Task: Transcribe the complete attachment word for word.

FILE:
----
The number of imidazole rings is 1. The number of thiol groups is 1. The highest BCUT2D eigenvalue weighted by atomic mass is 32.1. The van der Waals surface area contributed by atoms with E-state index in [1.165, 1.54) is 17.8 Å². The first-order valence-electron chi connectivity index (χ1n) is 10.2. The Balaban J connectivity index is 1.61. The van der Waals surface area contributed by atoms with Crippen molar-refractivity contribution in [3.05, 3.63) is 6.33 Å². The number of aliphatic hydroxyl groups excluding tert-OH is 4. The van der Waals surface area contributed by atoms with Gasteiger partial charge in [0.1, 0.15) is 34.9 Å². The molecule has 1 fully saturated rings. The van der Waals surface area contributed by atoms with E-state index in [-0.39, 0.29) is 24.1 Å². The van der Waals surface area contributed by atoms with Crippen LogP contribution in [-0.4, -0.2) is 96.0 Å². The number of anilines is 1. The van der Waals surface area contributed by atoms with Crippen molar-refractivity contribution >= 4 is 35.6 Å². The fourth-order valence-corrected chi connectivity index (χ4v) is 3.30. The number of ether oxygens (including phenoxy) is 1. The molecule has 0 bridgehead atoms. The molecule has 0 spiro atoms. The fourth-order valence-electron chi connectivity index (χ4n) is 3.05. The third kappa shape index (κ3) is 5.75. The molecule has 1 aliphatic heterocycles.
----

The number of imidazole rings is 1. The number of thiol groups is 1. The highest BCUT2D eigenvalue weighted by atomic mass is 32.1. The van der Waals surface area contributed by atoms with E-state index in [1.165, 1.54) is 17.8 Å². The first-order valence-electron chi connectivity index (χ1n) is 10.2. The Balaban J connectivity index is 1.61. The van der Waals surface area contributed by atoms with Crippen molar-refractivity contribution in [3.05, 3.63) is 6.33 Å². The number of aliphatic hydroxyl groups excluding tert-OH is 4. The van der Waals surface area contributed by atoms with Gasteiger partial charge in [0.1, 0.15) is 34.9 Å². The molecule has 1 fully saturated rings. The van der Waals surface area contributed by atoms with E-state index in [-0.39, 0.29) is 24.1 Å². The van der Waals surface area contributed by atoms with Crippen LogP contribution in [-0.4, -0.2) is 96.0 Å². The number of anilines is 1. The van der Waals surface area contributed by atoms with Crippen molar-refractivity contribution >= 4 is 35.6 Å². The fourth-order valence-corrected chi connectivity index (χ4v) is 3.30. The number of ether oxygens (including phenoxy) is 1. The molecule has 0 bridgehead atoms. The molecule has 0 spiro atoms. The fourth-order valence-electron chi connectivity index (χ4n) is 3.05. The third kappa shape index (κ3) is 5.75. The molecule has 1 aliphatic heterocycles.